Defining Paganism, last try

I, too, have struggled in the past with the definition of that squirrelly umbrella term, “Paganism.” I wrote about it here and on other forums in the past. I have joined in the yearning for a better term (something with more chance of actual adoption than “Canar” or “Zimmelblob.”)

Then I started thinking about it again, and realized it is actually simpler than I was thinking. We were all trying to be too specific. Here’s an actual definition, bigger than a sound-bite, but smaller than Drawing Down the Moon, that I believe covers all of us:

A modern Pagan (Neopagan) is a person who identifies as Pagan, and whose religious or spiritual practices have one or more of the following characteristics:

1. Polytheism, including recognition of multiple deities and relationship to one or several of the deities of ancient cultures, primarily those of Europe, the Near East, or North Africa. This may include more or less reliance on ancient texts and intent to reconstruct what the ancients did. This does not require a specific approach to theology: Pagans do not agree on the virtues of pantheism, panentheism, henotheism, bitheism, etc. Only exclusive (i.e., intolerant) monotheism would be excluded.

2. Belief in and relationship with spirits (similar to animism).

3. Belief in and practice of magic.

There, that was easy (almost)! I am, of course, expecting someone to point out that defining Paganism partly in terms of magic is a classic ignotem per ignotius. Since the definition requires that the individual self-describe as Pagan, it sweeps away all of those “but that definition also includes Hinduism” objections. The most important point is that it is very hard to use this definition to say that a person is not Pagan.

The religious movements under this umbrella have been evolving rapidly and developing and refining their shared discourse. When I find myself being frustrated with aspects of this process, or thinking it is too slow, I just adopt a 20 km and 500 year perspective, and it gets all better.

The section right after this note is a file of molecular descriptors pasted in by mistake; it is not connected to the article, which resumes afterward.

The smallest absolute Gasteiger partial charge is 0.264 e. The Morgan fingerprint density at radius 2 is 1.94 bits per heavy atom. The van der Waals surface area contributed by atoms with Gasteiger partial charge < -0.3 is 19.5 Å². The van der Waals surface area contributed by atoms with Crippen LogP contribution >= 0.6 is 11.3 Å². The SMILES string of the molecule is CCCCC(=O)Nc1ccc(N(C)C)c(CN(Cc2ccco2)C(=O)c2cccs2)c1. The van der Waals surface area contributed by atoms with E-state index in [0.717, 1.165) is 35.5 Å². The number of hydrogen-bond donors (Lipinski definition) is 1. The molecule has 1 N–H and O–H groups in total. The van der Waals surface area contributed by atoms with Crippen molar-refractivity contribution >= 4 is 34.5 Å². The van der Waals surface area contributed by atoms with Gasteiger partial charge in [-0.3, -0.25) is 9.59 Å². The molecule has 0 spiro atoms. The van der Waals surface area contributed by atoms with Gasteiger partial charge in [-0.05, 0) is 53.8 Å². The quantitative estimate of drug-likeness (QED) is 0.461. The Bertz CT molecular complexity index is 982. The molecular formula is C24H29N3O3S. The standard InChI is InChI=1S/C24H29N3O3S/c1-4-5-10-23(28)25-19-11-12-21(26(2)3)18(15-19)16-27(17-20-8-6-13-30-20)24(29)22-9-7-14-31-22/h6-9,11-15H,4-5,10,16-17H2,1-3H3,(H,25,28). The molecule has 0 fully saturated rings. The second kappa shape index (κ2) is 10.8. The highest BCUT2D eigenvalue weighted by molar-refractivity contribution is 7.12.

Very similar, with better terminology (and graphics!) is the concept in part 2 of The Allergic Pagan‘s ruminations on Pagan identity.

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About freemanpresson

Celto-Cherokee Pagan, Priest, Frater of the Church of the Hermetic Sciences, sometime writer, etc.
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7 Responses to Defining Paganism, last try

  1. henadology says:

    I don’t personally have a problem with a definition that includes Hinduism, Shinto, Chinese Traditional Religion/”Religious Taoism”, etc. I can see where it is difficult tactically, but it may be impossible to arrive at a good functional definition that excludes them.

    In the past I have tried to work a definition around the difference between prophetic, “message” oriented religions and religions whose Gods are, in effect, themselves the “message”.

    • I agree that a purely functional definition would be too complex and not stable (hence the quip about this one being shorter than DDtM). Also, any definition that excludes too much ends up looking agendadriven, whether it is or not-

  2. Nancy Meese White says:

    This makes sense to me Freeman, I’ve always called myself pagan because I follow different paths and change from time to time according to what I learn that fits me.

  3. On Patheos, there’s a discussion on polytheism in Paganism that also illuminates this: http://www.patheos.com/blogs/sermonsfromthemound/2013/01/must-pagans-be-polytheists/

  4. And, from the pet-peeve dep’t: If you are defining or just describing what “Pagan” means, do not use any of the following:

    – “Earth-based” or “Nature-based” (some of us are quite cosmopolitan,
    thank you).
    – The word “Europe,” anywhere in the definition (Egypt is in Africa,
    Canaan is in the Levant, and Mesopotamia is … further away.)
    – “The God and The Goddess”; “the Rede”; “threefold law” or any other
    Wicca-specific terms.
    – Negative definitions, especially contrasts to Satanism.

  5. Pingback: Pagan/Neo-Pagan Definitions List | The Lefthander's Path

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